Burnout is about not enough. Being burned out means feeling empty, devoid of motivation, and beyond caring. People experiencing burnout often don’t see any hope of positive change in their situations. If excessive stress is like drowning in responsibilities, burnout is being all dried up.  – (Melinda Smith, M.A., Jeanne Segal, Ph.D., and Robert Segal, M.A)

My day job is to support people as they figure out how to live in a healthy way.  I’ve been in my current position for exactly seven years, and though I truly value the relationships that I have with the people I interact with and can see the reason for most of the less glamorous job tasks that are required, last week I hit a bit of a wall.   And when I say “hit a wall” I mean in a head on collision, can’t function kind of way.  I just couldn’t do it anymore.  So I spent the two days I took off work sleeping, getting a haircut that was two years overdue, walking along my favorite creek bed and doing yoga.   I feel better after four days away from the office, but it’s not gone yet.  My next step is going to be figuring out how to take some more time off.  We’ll see how that goes.  The good news is that my light is flickering on again, even if it’s dim.

Once we identify that we are experiencing signs of burnout and acknowledge what is going on, we can take strides to change what can be changed, accept what needs to be accepted, and shift our focus to remembering what really matters in life.  We can prioritize what is going to allow us live in a way that honors what we value. We can look the fear of ‘feeling burnt out forever’ in the face and see all the beauty that is still there, just under the surface.  Just past the strong front that we put up on good days.  Just behind the expectations we hold for ourselves without even recognizing their loftiness.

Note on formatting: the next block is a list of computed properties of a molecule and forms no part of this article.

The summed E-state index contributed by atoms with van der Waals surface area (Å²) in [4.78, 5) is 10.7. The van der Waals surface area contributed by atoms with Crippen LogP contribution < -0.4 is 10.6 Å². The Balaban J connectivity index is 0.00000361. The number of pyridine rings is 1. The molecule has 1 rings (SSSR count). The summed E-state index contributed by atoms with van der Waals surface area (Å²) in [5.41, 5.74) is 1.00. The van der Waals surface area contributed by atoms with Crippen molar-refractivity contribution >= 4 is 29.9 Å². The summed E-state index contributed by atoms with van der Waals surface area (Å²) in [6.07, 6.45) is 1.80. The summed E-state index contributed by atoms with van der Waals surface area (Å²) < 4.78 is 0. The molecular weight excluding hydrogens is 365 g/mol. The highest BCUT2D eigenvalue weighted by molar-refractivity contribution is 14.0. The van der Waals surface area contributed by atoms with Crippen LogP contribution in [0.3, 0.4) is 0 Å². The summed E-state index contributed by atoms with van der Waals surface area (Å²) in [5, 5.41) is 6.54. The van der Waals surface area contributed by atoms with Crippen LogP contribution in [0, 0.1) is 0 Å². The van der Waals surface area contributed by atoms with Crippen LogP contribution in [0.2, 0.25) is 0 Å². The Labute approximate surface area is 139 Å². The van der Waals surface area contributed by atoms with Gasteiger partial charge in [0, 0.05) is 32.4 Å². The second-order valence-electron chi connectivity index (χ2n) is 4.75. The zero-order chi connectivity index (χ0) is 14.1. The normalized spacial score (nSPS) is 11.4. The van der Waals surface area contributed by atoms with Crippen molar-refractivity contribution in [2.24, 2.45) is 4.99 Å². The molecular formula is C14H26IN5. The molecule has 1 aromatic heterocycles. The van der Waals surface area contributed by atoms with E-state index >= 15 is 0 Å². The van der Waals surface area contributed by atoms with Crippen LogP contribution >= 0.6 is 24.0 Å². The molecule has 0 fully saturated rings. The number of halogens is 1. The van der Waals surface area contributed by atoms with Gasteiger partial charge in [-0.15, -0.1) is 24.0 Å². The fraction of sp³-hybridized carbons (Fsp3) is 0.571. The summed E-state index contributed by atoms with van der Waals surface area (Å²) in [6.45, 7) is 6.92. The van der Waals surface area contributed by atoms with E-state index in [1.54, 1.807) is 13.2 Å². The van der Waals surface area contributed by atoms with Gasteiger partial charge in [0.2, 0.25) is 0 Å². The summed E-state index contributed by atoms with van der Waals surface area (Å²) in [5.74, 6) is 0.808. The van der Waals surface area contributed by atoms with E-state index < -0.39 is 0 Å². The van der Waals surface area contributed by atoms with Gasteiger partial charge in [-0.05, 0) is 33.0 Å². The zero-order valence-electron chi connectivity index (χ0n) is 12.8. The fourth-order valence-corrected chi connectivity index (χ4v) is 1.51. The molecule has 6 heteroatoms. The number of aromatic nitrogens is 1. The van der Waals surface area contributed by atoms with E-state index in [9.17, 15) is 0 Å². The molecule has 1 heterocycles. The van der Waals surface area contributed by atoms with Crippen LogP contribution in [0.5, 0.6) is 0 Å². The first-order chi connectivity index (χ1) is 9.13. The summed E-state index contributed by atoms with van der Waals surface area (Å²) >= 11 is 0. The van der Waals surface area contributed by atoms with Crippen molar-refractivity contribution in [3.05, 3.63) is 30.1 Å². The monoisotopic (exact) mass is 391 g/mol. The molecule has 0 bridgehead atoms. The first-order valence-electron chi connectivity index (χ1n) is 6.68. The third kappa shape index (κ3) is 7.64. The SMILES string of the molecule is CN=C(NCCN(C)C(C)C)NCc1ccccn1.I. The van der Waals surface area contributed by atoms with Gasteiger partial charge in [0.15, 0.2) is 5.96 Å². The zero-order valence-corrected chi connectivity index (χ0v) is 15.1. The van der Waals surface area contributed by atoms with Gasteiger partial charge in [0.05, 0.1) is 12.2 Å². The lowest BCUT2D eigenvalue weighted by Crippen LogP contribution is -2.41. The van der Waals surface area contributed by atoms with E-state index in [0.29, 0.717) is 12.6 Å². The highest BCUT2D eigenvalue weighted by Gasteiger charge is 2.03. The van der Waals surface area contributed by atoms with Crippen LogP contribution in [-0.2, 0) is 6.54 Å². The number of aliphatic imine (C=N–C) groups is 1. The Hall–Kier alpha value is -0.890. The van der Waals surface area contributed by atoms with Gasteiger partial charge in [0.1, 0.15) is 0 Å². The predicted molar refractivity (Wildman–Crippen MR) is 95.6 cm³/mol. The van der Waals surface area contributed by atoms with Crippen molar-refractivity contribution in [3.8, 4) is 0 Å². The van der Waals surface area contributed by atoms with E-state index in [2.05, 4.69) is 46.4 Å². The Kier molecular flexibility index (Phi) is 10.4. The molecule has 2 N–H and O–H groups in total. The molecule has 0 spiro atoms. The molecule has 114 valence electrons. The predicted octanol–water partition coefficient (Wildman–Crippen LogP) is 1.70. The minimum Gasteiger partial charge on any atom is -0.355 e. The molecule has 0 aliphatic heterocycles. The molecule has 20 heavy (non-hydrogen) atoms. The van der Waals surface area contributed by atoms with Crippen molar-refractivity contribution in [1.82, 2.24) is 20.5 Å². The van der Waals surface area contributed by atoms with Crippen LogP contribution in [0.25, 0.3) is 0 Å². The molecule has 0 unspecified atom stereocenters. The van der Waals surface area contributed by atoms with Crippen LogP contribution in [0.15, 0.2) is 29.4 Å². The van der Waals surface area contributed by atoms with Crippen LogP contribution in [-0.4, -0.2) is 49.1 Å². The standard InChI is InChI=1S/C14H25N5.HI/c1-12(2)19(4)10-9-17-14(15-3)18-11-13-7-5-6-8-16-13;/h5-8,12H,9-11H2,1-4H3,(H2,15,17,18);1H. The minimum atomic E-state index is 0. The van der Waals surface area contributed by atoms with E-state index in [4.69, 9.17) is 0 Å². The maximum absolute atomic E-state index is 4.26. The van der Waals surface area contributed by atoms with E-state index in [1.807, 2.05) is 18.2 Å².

We can remember why we have been so devoted, and we can remember that to be devoted – to anything – we have to take care of our own needs.

For me, some of the important things to priotitize are spending time with my family, having authentic conversations with people, being outside, growing and cooking food, hearing my daughter giggle, digging in the garden and watching the sunrise.  When I can remember that those things are what matter to me (which can be REALLY hard to do when feelings of burnout have clouded everything else) I can break through the film of melancholy.  I can see past the frustration, fatigue and dread of the everyday.  And I can remember that I have a choice to let those feelings control my life, or I can look at them, accept them, and allow them to dissolve in whatever way they need to.

Burnout isn’t a nice place to be.  But it doesn’t have to be the landing place.


If you think you might be experiencing burnout, take a look at the following lists.

Signs of burnout can include:

􀂃-Emotions: anger, frustration, depression

􀂃- Impatience

􀂃 -Heightened fatigue

􀂃  -Melancholy

􀂃  -Ambivalence

􀂃  -Lack of interest in things you used to really find intriguing

􀂃  -Short term memory loss

􀂃  -Feelings of dread

􀂃  -Self-medication

􀂃  -Nightmares

􀂃  -Difficulty making decisions

􀂃  -Working at 120% then dropping to nothing

􀂃  -Not caring about something that usually matters a lot

Burnout prevention & self care strategies may include:

􀂃-Know yourself. Figure out what your values are.

􀂃-Create a support system.  And use it.  Ask for help.  Accept help when offered.

􀂃-Maintain a schedule that supports the lifestyle you want to live.

􀂃-Do three things per day that you truly enjoy. Even you only have time for three one minute things.

􀂃-Honor your wellness priorities: Keep running, do your yoga, eat your veggies, get your rest.

􀂃-Stay stimulated with learning. But accept that you don’t have to know everything.

􀂃-Take time off.

􀂃-Get 15 minutes of natural light (more is better) every day.  Even on rainy ones.

We all have a pilot light that doesn’t go out permanantly.  There is light to be found even on the rainy days.

Additional burnout resources are available from these sources:

Compassion Fatigue

Burnout Overview from Mayo Clinic